No. Irish copyright law specifically protects the reproduction right, the adaptation right and the communication to the public right. It is clear that the upload of music protected by copyright as a soundtrack for a home video to be uploaded to a video platform without the authorisation of the rights holder would very likely infringe all three of the aforementioned rights. Furthermore, under Irish copyright law, authors and performers also enjoy moral rights, so performer’s rights may also be infringed in this scenario.
There are no possible defences in respect of User Generated Content (UGC) over and above the standard defences available under the CRRA 2000. Statutory defences include the following:
- in order to infringe the author’s copyright, a ‘substantial’ part of the work must have been copied. However, users are often reluctant to rely on this exemption as a few bars of music would likely satisfy this threshold to constitute an infringement of the reproduction right;
- in relation to the making available rights under Irish law (which includes the right of communication to the public) posting the music on an online platform would bring the work before a ‘new public’ and thus infringe;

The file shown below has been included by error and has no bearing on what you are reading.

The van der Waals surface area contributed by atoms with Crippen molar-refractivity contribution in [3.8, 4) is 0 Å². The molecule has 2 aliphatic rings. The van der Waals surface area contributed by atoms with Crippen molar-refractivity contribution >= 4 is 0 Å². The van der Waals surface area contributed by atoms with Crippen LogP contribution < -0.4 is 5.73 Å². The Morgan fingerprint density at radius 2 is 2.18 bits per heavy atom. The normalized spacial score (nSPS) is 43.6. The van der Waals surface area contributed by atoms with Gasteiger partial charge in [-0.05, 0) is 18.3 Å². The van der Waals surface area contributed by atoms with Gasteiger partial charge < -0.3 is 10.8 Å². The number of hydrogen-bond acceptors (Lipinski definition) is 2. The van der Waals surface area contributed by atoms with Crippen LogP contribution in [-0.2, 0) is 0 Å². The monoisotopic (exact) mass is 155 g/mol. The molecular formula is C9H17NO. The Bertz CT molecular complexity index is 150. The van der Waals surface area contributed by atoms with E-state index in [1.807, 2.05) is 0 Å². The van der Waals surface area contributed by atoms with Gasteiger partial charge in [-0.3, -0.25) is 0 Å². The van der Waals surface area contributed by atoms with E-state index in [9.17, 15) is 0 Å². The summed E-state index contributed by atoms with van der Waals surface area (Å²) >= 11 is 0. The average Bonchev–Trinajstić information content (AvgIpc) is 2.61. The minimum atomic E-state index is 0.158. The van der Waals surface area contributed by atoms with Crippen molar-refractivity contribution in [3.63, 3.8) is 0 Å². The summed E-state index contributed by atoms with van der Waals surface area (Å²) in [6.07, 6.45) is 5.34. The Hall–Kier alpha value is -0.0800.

- there are further exceptions under the CRRA 2000 for ‘fair dealing’ (e.g. for the purposes of research or private study; or for criticism, review or for reporting current events). In all cases the use must be conducted in a way that does not prejudice the rights of the copyright owner. In the case of the latter, provided further that the use of the work is accompanied by an acknowledgement identifying the author and title of the work; and
- the use of the author’s works for certain educational purposes is permitted.
It is difficult to see how any of the existing exceptions or limitations could apply to infringement of copyright via UGC.